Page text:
Lathe Tailstock help (advice) needed

Le Blonde 13" lathe approx. 1947 vintage.
The tailstock quill in this lathe is loose. I've been living with it for 15
years and now finally want to correct it or move on to a better lathe.
Even when fully clamped and only 2" extended you can observe the quill jiggling within the tailstock when trying to enlarge (drilling) a hole from 15/32 to 31/64 in brass.
The seller alerted me to this and told me the lathe was probably used for tapping purposes allowing the quill to slide back and forth while disconnected. Don't quite understand the procedure, but doesn't matter at this point.
My question: Is there an inexpensive fix for this, or should I simply sell the lathe with the proper disclosures.
Only other gripe is the 500 maximum rpm along with a little vibration in some of the headstock gear settings.
Any advice would be appreciated. I would probably be happier with a smaller lathe with higher speeds.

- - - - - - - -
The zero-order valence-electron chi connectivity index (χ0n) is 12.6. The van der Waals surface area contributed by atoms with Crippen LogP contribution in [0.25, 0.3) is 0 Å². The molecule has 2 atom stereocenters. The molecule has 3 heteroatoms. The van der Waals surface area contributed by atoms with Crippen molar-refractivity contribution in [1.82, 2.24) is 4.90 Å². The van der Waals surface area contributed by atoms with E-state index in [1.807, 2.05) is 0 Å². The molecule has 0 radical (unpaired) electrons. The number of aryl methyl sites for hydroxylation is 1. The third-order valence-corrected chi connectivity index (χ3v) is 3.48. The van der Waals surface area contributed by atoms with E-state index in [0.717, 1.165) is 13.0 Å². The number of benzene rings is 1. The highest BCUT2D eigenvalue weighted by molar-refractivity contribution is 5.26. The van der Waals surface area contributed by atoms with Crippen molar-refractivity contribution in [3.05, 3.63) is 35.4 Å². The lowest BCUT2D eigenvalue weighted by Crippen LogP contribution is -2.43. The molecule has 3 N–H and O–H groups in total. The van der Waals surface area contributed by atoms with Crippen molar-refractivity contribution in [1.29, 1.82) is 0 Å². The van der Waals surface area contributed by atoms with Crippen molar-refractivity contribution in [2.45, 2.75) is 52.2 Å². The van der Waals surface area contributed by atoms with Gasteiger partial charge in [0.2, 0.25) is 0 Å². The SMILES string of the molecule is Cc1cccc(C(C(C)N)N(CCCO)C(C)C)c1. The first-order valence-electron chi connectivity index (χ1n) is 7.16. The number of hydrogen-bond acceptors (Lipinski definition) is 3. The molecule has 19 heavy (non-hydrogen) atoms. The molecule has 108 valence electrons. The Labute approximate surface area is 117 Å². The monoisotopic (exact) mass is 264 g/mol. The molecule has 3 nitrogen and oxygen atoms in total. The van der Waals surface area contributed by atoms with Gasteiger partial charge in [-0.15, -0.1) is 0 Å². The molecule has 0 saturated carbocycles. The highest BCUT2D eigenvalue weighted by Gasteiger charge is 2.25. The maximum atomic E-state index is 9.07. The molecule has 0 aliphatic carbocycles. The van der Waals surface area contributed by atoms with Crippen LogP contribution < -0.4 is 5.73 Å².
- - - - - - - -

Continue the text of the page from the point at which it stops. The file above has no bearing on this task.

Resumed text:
Ivan Vegvary
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I have a similar vintage leblond. The bore for the quil on mine is slit on the back side with a bolt to tighten the quill. You can lock it in place if needed or adjust the drag. My 10EE has same idea.
I take it you don't have this feature. Can you easily add it?
Of course you could bore it out, add a bushing and then bore again. I think you could put a boring bar in the spindle, the tailstock in front of the carriage and push the entire tailstock with it tightened to just slide.
Karl